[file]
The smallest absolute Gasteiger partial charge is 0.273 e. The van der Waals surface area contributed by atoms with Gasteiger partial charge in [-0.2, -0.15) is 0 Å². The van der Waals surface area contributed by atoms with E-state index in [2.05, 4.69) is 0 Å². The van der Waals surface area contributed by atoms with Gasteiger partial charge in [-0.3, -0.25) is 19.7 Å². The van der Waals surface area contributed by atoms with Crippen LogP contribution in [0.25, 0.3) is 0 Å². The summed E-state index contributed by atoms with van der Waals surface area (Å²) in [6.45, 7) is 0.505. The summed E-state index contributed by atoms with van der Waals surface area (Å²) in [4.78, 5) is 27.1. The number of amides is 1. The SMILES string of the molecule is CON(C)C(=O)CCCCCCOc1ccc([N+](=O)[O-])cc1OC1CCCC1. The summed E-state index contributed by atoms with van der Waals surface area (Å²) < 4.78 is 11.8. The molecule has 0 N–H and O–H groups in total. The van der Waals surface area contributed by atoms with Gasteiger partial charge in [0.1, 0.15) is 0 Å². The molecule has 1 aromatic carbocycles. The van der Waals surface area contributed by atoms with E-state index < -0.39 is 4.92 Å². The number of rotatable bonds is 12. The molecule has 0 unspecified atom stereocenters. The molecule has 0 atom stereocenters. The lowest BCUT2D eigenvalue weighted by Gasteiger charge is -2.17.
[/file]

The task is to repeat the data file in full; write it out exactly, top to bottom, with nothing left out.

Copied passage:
The smallest absolute Gasteiger partial charge is 0.273 e. The van der Waals surface area contributed by atoms with Gasteiger partial charge in [-0.2, -0.15) is 0 Å². The van der Waals surface area contributed by atoms with E-state index in [2.05, 4.69) is 0 Å². The van der Waals surface area contributed by atoms with Gasteiger partial charge in [-0.3, -0.25) is 19.7 Å². The van der Waals surface area contributed by atoms with Crippen LogP contribution in [0.25, 0.3) is 0 Å². The summed E-state index contributed by atoms with van der Waals surface area (Å²) in [6.45, 7) is 0.505. The summed E-state index contributed by atoms with van der Waals surface area (Å²) in [4.78, 5) is 27.1. The number of amides is 1. The SMILES string of the molecule is CON(C)C(=O)CCCCCCOc1ccc([N+](=O)[O-])cc1OC1CCCC1. The summed E-state index contributed by atoms with van der Waals surface area (Å²) < 4.78 is 11.8. The molecule has 0 N–H and O–H groups in total. The van der Waals surface area contributed by atoms with Gasteiger partial charge in [0.1, 0.15) is 0 Å². The molecule has 1 aromatic carbocycles. The van der Waals surface area contributed by atoms with E-state index < -0.39 is 4.92 Å². The number of rotatable bonds is 12. The molecule has 0 unspecified atom stereocenters. The molecule has 0 atom stereocenters. The lowest BCUT2D eigenvalue weighted by Gasteiger charge is -2.17.